End-to-end (ETE) microvascular anastomosis used in free flap transfer for limb reconstruction often requires the sacrifice of a major artery, which may aggravate distal circulation of the limb. The purpose of this study is to investigate the relationship between the type of microvascular anastomosis and the survival of free flaps, and to highlight the end-to-side (ETS) anastomotic technique when facing vascular anatomic variations.
Between 1999 and 2008, a retrospective review was conducted by a single microsurgeon on 203 patients who underwent free flap reconstruction for limb reconstruction. We examined the clinical course of 209 arterial and 308 venous anastomoses. ETS anastomoses were performed for 99 vessels, whereas ETE anastomoses for 418 vessels. The distribution and outcome of ETS and ETE anastomoses were compared.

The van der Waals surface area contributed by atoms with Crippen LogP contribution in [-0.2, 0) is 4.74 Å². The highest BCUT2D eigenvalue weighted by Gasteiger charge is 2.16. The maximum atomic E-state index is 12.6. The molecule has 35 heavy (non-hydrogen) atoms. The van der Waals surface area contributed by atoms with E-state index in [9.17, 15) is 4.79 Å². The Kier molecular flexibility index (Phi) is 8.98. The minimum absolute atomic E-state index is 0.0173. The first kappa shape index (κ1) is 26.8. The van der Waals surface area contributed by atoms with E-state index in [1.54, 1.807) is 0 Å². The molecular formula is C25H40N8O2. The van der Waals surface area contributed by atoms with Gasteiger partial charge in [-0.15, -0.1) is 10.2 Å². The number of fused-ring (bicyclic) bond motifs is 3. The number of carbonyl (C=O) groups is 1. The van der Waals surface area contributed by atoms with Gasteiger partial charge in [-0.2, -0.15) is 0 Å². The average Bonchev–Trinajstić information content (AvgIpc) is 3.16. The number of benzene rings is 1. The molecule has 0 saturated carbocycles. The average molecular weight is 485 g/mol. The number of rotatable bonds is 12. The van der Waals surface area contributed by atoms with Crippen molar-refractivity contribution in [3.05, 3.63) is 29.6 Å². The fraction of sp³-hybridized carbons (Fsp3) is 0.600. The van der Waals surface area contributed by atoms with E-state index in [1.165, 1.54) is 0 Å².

One arterial thrombosis (1.15%, 1/87) was recorded in ETS anastomosis group, whereas none (0%, 0/122) was recorded in ETE anastomosis group (P = 0.419). Four venous thromboses (1.35%, 4/296) were found in ETE group, whereas none was found in ETS group (0%, 0/12). There was no statistically significant difference between the 2 anastomotic techniques. Six cases with double pedicles needed ETS anastomosis for 2 arterial and 2 venous reconstructions. Flap survival rate in ETS arterial group was 98.8%, whereas in ETE arterial group, it was 100%.
ETS microvascular anastomosis has an equivalent flap survival rate as compared with ETE microvascular anastomosis. ETS anastomosis should be considered first when facing vessel size discrepancy and for preserving the major arteries of limbs.